The Blood of Kings: Dynasty and Ritual in Maya Art
An illustrated study of the Maya civilization, drawing from interpretations of the texts embedded in pictorial scenes or carved on stone tablets to provide the meaning of the art and architecture of the ancient culture.
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On that monument, three of the four warriors who attend the Piedras Negras ruler
have their hands bound. The text on this lintel names Knot-eye Jaguar of
Yaxchilan, who, like the ahaus of Lintel 2, had reason to be represented at
This is most evident at Cacaxtla, in the Central Mexican state of Tlaxcala, where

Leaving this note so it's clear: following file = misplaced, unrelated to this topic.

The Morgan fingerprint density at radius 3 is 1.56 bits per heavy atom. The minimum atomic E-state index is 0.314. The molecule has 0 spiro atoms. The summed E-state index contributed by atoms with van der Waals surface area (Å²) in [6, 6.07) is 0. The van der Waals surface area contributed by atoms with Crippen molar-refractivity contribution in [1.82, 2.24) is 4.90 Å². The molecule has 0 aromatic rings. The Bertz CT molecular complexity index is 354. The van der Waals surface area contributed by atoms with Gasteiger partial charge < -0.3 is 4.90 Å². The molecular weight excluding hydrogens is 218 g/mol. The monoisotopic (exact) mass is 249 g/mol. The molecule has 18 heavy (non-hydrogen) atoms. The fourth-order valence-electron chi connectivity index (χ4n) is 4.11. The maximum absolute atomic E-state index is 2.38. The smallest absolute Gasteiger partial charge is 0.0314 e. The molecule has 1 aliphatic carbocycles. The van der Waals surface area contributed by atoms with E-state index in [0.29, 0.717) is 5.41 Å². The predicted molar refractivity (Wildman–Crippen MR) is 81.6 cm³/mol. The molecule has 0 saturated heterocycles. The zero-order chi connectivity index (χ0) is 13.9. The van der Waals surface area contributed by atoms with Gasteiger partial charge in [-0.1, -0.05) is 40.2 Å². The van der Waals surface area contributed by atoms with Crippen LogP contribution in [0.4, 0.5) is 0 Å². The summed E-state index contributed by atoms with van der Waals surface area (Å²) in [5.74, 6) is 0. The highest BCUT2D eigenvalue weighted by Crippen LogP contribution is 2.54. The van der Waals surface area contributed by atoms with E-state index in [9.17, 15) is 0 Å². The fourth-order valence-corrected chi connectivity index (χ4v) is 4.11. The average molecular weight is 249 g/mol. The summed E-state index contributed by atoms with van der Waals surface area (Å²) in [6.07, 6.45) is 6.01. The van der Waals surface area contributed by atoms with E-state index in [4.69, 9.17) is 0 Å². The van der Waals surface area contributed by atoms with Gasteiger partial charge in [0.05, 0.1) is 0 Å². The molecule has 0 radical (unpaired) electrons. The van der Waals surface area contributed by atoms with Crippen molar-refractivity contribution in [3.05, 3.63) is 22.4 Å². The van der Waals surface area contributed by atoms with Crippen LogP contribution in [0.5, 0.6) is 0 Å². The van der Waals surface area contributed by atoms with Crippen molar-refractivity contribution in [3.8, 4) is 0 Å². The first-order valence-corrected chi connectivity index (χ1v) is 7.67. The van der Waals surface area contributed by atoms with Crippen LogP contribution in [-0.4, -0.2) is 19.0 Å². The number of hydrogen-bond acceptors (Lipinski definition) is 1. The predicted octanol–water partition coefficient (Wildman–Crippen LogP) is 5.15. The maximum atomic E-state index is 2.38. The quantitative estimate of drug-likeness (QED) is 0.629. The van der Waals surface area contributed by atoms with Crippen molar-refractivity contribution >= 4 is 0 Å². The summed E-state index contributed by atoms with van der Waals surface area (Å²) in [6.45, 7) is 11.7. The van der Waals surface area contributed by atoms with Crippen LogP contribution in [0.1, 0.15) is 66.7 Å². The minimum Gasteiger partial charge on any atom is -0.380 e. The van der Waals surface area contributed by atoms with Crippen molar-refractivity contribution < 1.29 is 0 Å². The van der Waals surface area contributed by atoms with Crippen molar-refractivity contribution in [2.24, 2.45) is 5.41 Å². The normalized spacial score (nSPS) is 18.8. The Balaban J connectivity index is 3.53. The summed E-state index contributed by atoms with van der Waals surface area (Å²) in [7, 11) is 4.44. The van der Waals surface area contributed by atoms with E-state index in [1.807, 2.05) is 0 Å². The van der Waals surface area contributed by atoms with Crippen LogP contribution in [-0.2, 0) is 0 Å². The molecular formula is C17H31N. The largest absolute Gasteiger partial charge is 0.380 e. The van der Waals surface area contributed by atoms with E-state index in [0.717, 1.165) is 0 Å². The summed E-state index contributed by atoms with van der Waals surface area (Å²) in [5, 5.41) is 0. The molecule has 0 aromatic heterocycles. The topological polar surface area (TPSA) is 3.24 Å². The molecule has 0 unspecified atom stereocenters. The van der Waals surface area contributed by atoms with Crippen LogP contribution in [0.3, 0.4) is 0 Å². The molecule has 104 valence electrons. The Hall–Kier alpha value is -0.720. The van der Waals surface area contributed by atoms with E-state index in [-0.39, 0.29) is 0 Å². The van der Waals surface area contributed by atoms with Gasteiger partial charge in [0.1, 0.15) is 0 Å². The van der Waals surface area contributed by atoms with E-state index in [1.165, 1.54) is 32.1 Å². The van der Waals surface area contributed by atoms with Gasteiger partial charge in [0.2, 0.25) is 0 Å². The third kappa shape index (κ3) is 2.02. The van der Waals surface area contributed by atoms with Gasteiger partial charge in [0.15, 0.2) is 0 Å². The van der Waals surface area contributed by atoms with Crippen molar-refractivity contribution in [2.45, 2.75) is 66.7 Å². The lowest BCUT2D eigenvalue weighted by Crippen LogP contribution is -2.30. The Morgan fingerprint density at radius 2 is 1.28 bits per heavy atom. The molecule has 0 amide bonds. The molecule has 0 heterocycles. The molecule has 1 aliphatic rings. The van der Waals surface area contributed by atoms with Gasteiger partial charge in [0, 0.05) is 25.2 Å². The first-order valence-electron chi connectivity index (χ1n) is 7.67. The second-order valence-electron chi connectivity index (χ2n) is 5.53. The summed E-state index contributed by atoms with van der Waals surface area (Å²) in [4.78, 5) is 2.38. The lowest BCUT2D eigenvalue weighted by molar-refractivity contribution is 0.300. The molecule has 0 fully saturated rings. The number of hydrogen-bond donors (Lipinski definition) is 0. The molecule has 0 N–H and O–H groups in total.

the goring of Maya warriors by Mexican warriors is painted in a purely Maya style.
Such records establish that Maya artists, either as captives or as tributary ...
The warrior stands relaxed, thrusting his belly forward. The feathered ankle cuffs
he wears over bare feet are similar to those that appear on many Yaxchilan
lintels. Plate 80 Jaina warrior Late Classic period, a.d. 700-900 Ceramic H. 26 cm
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Though Maya script, symbolism, and mythology are not yet fully understood, research from the last 25 years is showing that the Maya, once seen as "simple'' peaceful people, are now thought to have ... Consulter l'avis complet
Kingship and the Rites of Accession
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